I would like to know if there's a way to download a blockchain without knowing block headers. This could be achieved by asking NEXT_BLOCK_HASH from the genesis block. But is this even possible ?

1 Answer 1


Yes, this is supported by the P2P protocol. In fact, in the very first release of the Bitcoin software there was no way to ask for headers separately.

The process works roughly like this:

  • A sends getblocks to B (with a "locator", that roughly informs B about what the last block is that A already has).
  • B responds with inv message containing (up to) 500 block hashes (just the hashes, not the full headers), starting from the last block A and B have in common.
  • A then decides which of those block hashes it does not yet know, and sends a getdata request to fetch those.
  • B then responds by sending block messages for each of the requested blocks.
  • When A reaches the end of the 500 hashes in the inv, it issues another getblocks, now with an updated locator, so the process can restart with further blocks.

The big downside of this approach is that the progress is "in the dark" - A does not know if the blocks it is receiving from B will amount to anything interesting (e.g. they could be from an old fork, or even a low-work attack chain), which A will only notice when it has downloaded and processed them all. The headers-first synchronization gives A the ability to decide whether the chain is interesting before trying to actually download it, with only a marginal bandwidth increase (block hashes are 32 bytes, block headers are 81 bytes each). With headers-first, the process is instead:

  • A sends a getheaders to B, with a locator corresponds to the best header it has so far.
  • B responds with a headers message, containing up to 2000 headers starting at the last common header A and B have.
  • A processes those headers, and sends another getheaders from the newly updated best header it has, repeating the process, gathering all the headers.
  • At some point, A decides that the headers it has received from B are a sufficiently interesting chain (= its accumulated proof of work is high enough). When this happens, it starts sending getdata messages to B for the blocks along the header chain it lacks.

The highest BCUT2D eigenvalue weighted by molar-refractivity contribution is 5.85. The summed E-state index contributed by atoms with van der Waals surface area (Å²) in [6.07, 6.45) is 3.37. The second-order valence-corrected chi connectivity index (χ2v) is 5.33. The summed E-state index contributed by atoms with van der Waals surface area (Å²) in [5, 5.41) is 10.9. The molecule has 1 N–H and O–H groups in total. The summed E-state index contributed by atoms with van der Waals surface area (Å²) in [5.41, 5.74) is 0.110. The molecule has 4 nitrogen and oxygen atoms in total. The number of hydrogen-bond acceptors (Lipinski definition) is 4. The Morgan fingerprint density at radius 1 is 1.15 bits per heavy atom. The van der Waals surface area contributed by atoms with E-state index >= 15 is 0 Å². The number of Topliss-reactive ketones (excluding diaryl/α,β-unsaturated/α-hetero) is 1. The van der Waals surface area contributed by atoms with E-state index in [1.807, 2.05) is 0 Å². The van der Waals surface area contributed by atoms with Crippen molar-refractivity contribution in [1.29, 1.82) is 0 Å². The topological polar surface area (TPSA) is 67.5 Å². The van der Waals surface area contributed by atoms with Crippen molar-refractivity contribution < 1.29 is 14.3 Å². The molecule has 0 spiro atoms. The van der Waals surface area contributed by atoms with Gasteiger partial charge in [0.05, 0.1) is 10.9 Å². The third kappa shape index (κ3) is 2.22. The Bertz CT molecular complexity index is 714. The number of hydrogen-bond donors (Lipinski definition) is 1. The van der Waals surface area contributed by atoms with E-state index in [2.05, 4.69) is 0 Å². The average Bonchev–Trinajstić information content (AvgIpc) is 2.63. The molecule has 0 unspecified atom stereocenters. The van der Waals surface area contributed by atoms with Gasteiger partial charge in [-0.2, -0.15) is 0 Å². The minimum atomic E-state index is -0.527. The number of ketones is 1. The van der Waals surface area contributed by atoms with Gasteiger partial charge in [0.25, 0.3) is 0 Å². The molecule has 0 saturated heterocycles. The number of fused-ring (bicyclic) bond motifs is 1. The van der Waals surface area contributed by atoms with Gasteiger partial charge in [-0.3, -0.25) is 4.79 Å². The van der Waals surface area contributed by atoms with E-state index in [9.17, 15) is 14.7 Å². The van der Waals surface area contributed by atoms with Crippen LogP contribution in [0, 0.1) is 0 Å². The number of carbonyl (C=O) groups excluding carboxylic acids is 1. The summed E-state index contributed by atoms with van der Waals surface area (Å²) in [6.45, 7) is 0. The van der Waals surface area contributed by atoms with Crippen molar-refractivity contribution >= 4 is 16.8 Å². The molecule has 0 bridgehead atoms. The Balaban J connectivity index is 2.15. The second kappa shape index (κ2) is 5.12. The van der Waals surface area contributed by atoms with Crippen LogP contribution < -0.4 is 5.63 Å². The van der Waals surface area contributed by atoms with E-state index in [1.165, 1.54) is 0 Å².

• B responds to those using block messages, which A can process normally.
  • Fine. And how a peer identify a "chain" on the network ? Because there's no "chain message", there's no peer who suggests his chain-work.
    – Loopite
    Commented Sep 4, 2023 at 15:51
  • @Loopite Using exactly the same mechanism! Nodes are always synchronizing. All they have to do is start this synchronization mechanism to learn about whatever chains their peers have (thus, sending getblocks or getheaders). Commented Sep 4, 2023 at 15:54
  • I already got that part. However, I don't understand to whom peer the client will ask ? If I'm connected to 110 peers ? Who must receive header requests ?
    – Loopite
    Commented Sep 4, 2023 at 16:06
  • 1
    You ask all your peers for their headers/blocks. If they don't have any you don't have, no problem, the process will be very fast. To avoid duplicate work, Bitcoin Core only starts header sync from one random peer (switching over to another if it's too slow) when it's a lot behind, but eventually will ask all of them. Commented Sep 4, 2023 at 16:16

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